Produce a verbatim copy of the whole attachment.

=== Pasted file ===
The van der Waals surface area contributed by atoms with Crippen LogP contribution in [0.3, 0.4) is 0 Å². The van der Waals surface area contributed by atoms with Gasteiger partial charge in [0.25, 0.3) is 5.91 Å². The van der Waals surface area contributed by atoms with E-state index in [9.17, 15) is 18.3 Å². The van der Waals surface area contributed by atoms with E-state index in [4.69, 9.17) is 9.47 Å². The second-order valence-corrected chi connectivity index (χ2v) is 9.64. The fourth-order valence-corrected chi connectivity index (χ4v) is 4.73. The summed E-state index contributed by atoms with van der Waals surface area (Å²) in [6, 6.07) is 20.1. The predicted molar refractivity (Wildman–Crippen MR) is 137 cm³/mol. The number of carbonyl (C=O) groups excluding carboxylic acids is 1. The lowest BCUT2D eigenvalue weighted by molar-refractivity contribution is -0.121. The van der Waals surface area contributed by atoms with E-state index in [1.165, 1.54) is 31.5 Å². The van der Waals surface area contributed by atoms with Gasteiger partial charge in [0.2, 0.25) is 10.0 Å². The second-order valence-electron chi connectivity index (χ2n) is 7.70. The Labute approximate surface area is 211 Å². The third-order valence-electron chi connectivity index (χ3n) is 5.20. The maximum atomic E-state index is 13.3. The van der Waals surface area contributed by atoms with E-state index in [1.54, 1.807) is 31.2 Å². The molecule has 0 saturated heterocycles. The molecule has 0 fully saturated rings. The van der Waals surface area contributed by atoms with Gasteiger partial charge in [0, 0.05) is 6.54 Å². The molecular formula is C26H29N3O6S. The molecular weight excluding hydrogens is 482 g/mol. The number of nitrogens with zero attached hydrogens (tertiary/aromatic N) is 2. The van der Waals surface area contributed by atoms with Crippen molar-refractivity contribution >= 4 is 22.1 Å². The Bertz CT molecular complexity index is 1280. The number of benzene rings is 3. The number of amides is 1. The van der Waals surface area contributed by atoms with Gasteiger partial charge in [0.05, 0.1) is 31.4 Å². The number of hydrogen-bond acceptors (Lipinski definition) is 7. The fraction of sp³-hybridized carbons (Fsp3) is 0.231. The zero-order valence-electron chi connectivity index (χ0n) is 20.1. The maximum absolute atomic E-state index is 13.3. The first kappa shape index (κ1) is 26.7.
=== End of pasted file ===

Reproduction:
The van der Waals surface area contributed by atoms with Crippen LogP contribution in [0.3, 0.4) is 0 Å². The van der Waals surface area contributed by atoms with Gasteiger partial charge in [0.25, 0.3) is 5.91 Å². The van der Waals surface area contributed by atoms with E-state index in [9.17, 15) is 18.3 Å². The van der Waals surface area contributed by atoms with E-state index in [4.69, 9.17) is 9.47 Å². The second-order valence-corrected chi connectivity index (χ2v) is 9.64. The fourth-order valence-corrected chi connectivity index (χ4v) is 4.73. The summed E-state index contributed by atoms with van der Waals surface area (Å²) in [6, 6.07) is 20.1. The predicted molar refractivity (Wildman–Crippen MR) is 137 cm³/mol. The number of carbonyl (C=O) groups excluding carboxylic acids is 1. The lowest BCUT2D eigenvalue weighted by molar-refractivity contribution is -0.121. The van der Waals surface area contributed by atoms with E-state index in [1.165, 1.54) is 31.5 Å². The van der Waals surface area contributed by atoms with Gasteiger partial charge in [0.2, 0.25) is 10.0 Å². The second-order valence-electron chi connectivity index (χ2n) is 7.70. The Labute approximate surface area is 211 Å². The third-order valence-electron chi connectivity index (χ3n) is 5.20. The maximum atomic E-state index is 13.3. The van der Waals surface area contributed by atoms with E-state index in [1.54, 1.807) is 31.2 Å². The molecule has 0 saturated heterocycles. The molecule has 0 fully saturated rings. The van der Waals surface area contributed by atoms with Gasteiger partial charge in [0, 0.05) is 6.54 Å². The molecular formula is C26H29N3O6S. The molecular weight excluding hydrogens is 482 g/mol. The number of nitrogens with zero attached hydrogens (tertiary/aromatic N) is 2. The van der Waals surface area contributed by atoms with Crippen molar-refractivity contribution >= 4 is 22.1 Å². The Bertz CT molecular complexity index is 1280. The number of benzene rings is 3. The number of amides is 1. The van der Waals surface area contributed by atoms with Gasteiger partial charge in [0.05, 0.1) is 31.4 Å². The number of hydrogen-bond acceptors (Lipinski definition) is 7. The fraction of sp³-hybridized carbons (Fsp3) is 0.231. The zero-order valence-electron chi connectivity index (χ0n) is 20.1. The maximum absolute atomic E-state index is 13.3. The first kappa shape index (κ1) is 26.7.